If you know the Julian Day (see: Julian day and Julian day number) it is easy to calculate factor **t**. This is a representation of a century related to the date of January 1, 2000. We simplify this century to 36525 days. This does not affect accuracy as all calculations are based on this value.

For the calculation of observations at the earth, the standard value for t will suffice. It will do for houses, positions and the horizon etcetera.

If you calculate phaenomena outside the earth you will need to make a correction for factor t.

The earth is not rotating with a constant speed. The speed diminishes slowly. The change is irregularly and therefore difficult to predict. UT takes this into account because it is based on the rotation of the earth. For the calculation of houses you will use the standard UT.

But for the calculation of planetary positions you will need a more constant time. This time is called ** TDT** (Terrestrial Dynamical Time), also just

**(Dynamical Time) or**

**TD****(Terrestrial Time).**

**TT**The difference between TD and UT is ** delta T**.

The correction for delta T is small: currently about 1 minute. But for historical periods the value for delta T can easily add up to more than an hour.

You will need TD, and therefore delta T, only for the calculation of planetary positions and in principle for the calculation of the obliquity of the earth (the angle between ecliptic and equator). But in the last case the difference will be not noticable and you can base your calculations on factor t as calculated for the standard UT.

**Formulas**

Calculation of ** factor t** :

Calculate the Julian Day JD (see Julian day and Julian day number) and then use the formula

t = (JD – 2451545) / 36525

** Delta T** : Only if you want to calculate factor t based on TD you will have to apply a correction to UT first.

TD = UT + delta T

Now calculate the Julian Day but based on date and time in TD, then calculate t.

Delta T is difficult to predict. We de have formulas but these are only valid for a limited period. In most cases you will not need these values. If you calculate planetary positions based on the Swiss Ephemeris you can just use UT and the Swiss Ephemeris will apply any correction for delta T automatically. And for the calculation of the obliquity you can ignore the difference as it is much too small.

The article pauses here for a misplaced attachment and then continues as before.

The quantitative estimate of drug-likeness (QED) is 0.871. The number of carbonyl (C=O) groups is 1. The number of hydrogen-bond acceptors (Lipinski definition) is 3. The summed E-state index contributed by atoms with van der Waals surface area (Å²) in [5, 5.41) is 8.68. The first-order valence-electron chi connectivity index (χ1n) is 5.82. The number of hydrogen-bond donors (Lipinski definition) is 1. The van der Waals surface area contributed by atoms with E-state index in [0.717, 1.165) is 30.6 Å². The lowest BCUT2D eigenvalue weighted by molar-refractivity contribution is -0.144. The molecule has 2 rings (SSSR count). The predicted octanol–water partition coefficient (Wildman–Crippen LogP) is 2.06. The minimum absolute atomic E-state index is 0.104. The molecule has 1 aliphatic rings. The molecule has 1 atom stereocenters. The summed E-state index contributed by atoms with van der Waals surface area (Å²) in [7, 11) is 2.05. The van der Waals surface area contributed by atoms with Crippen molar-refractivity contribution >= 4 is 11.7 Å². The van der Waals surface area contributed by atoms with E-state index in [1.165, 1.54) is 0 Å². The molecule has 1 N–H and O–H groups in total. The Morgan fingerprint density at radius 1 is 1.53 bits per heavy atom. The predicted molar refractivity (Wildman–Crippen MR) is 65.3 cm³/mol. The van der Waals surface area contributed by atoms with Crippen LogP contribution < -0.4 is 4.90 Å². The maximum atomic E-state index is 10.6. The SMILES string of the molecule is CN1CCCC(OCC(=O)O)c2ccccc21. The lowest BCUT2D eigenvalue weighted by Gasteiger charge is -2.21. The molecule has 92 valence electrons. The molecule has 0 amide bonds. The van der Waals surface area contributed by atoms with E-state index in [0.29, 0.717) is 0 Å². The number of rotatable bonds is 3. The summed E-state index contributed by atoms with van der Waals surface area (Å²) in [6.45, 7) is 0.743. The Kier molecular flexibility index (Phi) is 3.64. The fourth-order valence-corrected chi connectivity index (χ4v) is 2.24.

The following formulas are based on Meeus and Espenak:

Attention: in the formulas for periods from 1600 you will find the variable t again, this is also part of the century but you do have to use the value for t as defined in the formula hereafter, and not t as described earlier.

In the formulas ‘^’ means ‘to the power’, so u^2 is the square of u .

Calculate the year ** y** and round this to a full month.

y = year + (month – 0.5)/12

**Before**** -500:**

u = (y-1820)/100

deltaT = -20 + 32 * u^2

**From**** -500 ****until**** +500:**

u = y/100

deltaT = 10583.6 – 1014.41 * u + 33.78311 * u^2 – 5.952053 * u^3 – 0.1798452 * u^4 + 0.022174192 * u^5 + 0.0090316521 * u^6

**From**** +500 ****until**** + 1600:**

u = (y-1000)/100

deltaT = 1574.2 – 556.01 * u + 71.23472 * u^2 + 0.319781 * u^3 – 0.8503463 * u^4 – 0.005050998 * u^5 + 0.0083572073 * u^6

**From**** +1600 ****until**** +1700:**

t = y – 1600

deltaT = 120 – 0.9808 * t – 0.01532 * t^2 + t^3 / 7129

**From**** +1700 ****until**** +1800:**

t = y – 1700

deltaT = 8.83 + 0.1603 * t – 0.0059285 * t^2 + 0.00013336 * t^3 – t^4 / 1174000

**From**** +1800 ****until**** +1860:**

t = y – 1800

deltaT = 13.72 – 0.332447 * t + 0.0068612 * t^2 + 0.0041116 * t^3 – 0.00037436 * t^4 + 0.0000121272 * t^5 – 0.0000001699 * t^6 + 0.000000000875 * t^7

**From**** +1860 ****until**** +1900:**

t = y – 1860

deltaT = 7.62 + 0.5737 * t – 0.251754 * t^2 + 0.01680668 * t^3 -0.0004473624 * t^4 + t^5 / 233174

**From**** +1900 ****until**** +1920:**

t = y – 1900

deltaT = -2.79 + 1.494119 * t – 0.0598939 * t^2 + 0.0061966 * t^3 – 0.000197 * t^4

**From ****+1920 ****until**** +1941:**

t = y – 1920

deltaT = 21.20 + 0.84493*t – 0.076100 * t^2 + 0.0020936 * t^3

**From**** +1941 ****until**** +1961:**

t = y – 1950

deltaT = 29.07 + 0.407*t – t^2/233 + t^3 / 2547

**From**** +1961 ****until**** +1986:**

t = y – 1975

deltaT = 45.45 + 1.067*t – t^2/260 – t^3 / 718

**From**** +1986 ****until**** +2005:**

t = y – 1975

deltaT = 63.86 + 0.3345 * t – 0.060374 * t^2 + 0.0017275 * t^3 + 0.000651814 * t^4 + 0.00002373599 * t^5

**From**** +2005 ****until**** +2050:**

t = y – 2000

deltaT = 62.92 + 0.32217 * t + 0.005589 * t^2

**Van +2050 tot +2150:**

deltaT = -20 + 32 * ((y-1820)/100)^2 – 0.5628 * (2150 – y)

**After**** +2150:**

u = (y-1820)/100

deltaT = -20 + 32 * u^2

**Example calculations**

**Calculation of ****factor t.**

As example we will use the date of November 2, 2016 (Gregorian Calendar) 21:17:30 UT. Calculate the Julian Day, you can check the calculation at the page about JD.

The calculated JD is **2457695.387152778**

Use this value in the formula for factor t

t = JD – 2451545 / 36525

t = (2457695.387152778 – 2451545) / 36525

t = 6150.387152778 / 36525

**t = 0.168388423**

**Calculation of ****Delta T ****for November 2, ****2016:**

2016 is beween 2005 and 2050, the formula will be:

t = y – 2000

deltaT = 62.92 + 0.32217 * t + 0.005589 * t^2

t = 2016 – 2000 = 16

deltaT = 62.92 + 0.32217 * t + 0.005589 * t^2

deltaT = 62.92 + 0.32217 * 16 + 0.005589 * 16^2

deltaT = 62.92 + 5.15472 + 1.430784

deltaT = 69.505504 seconds

**Calculate**** TD** :

TD = UT + deltaT

so TD = 21:17:30 + 69.5 seconds = 21:18:39.5

**References**

on the site of NASA: https://eclipse.gsfc.nasa.gov/LEcat5/time.html*Time*and**Espenak, Fred**:**Meeus, Jean**http://eclipse.gsfc.nasa.gov/Secat5/deltatpoly.html*Delta T: Terrestrial Time, Universal Time and Algorithms for Historical Periods*- An overview on the site of
:http://www.staff.science.uu.nl/~gent0113/deltat/deltat.htm**Robert van Gent**